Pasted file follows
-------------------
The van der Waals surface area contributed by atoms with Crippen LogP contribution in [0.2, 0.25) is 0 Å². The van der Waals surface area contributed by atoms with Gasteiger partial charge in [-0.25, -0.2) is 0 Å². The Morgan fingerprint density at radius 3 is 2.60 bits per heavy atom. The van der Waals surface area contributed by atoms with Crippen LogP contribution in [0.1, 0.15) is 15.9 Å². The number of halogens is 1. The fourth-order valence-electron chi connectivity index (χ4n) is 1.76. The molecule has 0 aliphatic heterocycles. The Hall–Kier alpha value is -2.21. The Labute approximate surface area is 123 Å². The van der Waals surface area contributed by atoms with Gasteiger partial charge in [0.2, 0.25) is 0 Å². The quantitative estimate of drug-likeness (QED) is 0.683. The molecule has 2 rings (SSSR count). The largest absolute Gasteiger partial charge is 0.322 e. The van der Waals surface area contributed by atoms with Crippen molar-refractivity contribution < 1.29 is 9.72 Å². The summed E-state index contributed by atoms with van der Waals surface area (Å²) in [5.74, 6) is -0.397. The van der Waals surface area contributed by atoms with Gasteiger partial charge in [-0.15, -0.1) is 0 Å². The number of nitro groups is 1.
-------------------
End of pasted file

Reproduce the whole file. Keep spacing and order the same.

The van der Waals surface area contributed by atoms with Crippen LogP contribution in [0.2, 0.25) is 0 Å². The van der Waals surface area contributed by atoms with Gasteiger partial charge in [-0.25, -0.2) is 0 Å². The Morgan fingerprint density at radius 3 is 2.60 bits per heavy atom. The van der Waals surface area contributed by atoms with Crippen LogP contribution in [0.1, 0.15) is 15.9 Å². The number of halogens is 1. The fourth-order valence-electron chi connectivity index (χ4n) is 1.76. The molecule has 0 aliphatic heterocycles. The Hall–Kier alpha value is -2.21. The Labute approximate surface area is 123 Å². The van der Waals surface area contributed by atoms with Gasteiger partial charge in [0.2, 0.25) is 0 Å². The quantitative estimate of drug-likeness (QED) is 0.683. The molecule has 2 rings (SSSR count). The largest absolute Gasteiger partial charge is 0.322 e. The van der Waals surface area contributed by atoms with Crippen molar-refractivity contribution < 1.29 is 9.72 Å². The summed E-state index contributed by atoms with van der Waals surface area (Å²) in [5.74, 6) is -0.397. The van der Waals surface area contributed by atoms with Gasteiger partial charge in [-0.15, -0.1) is 0 Å². The number of nitro groups is 1.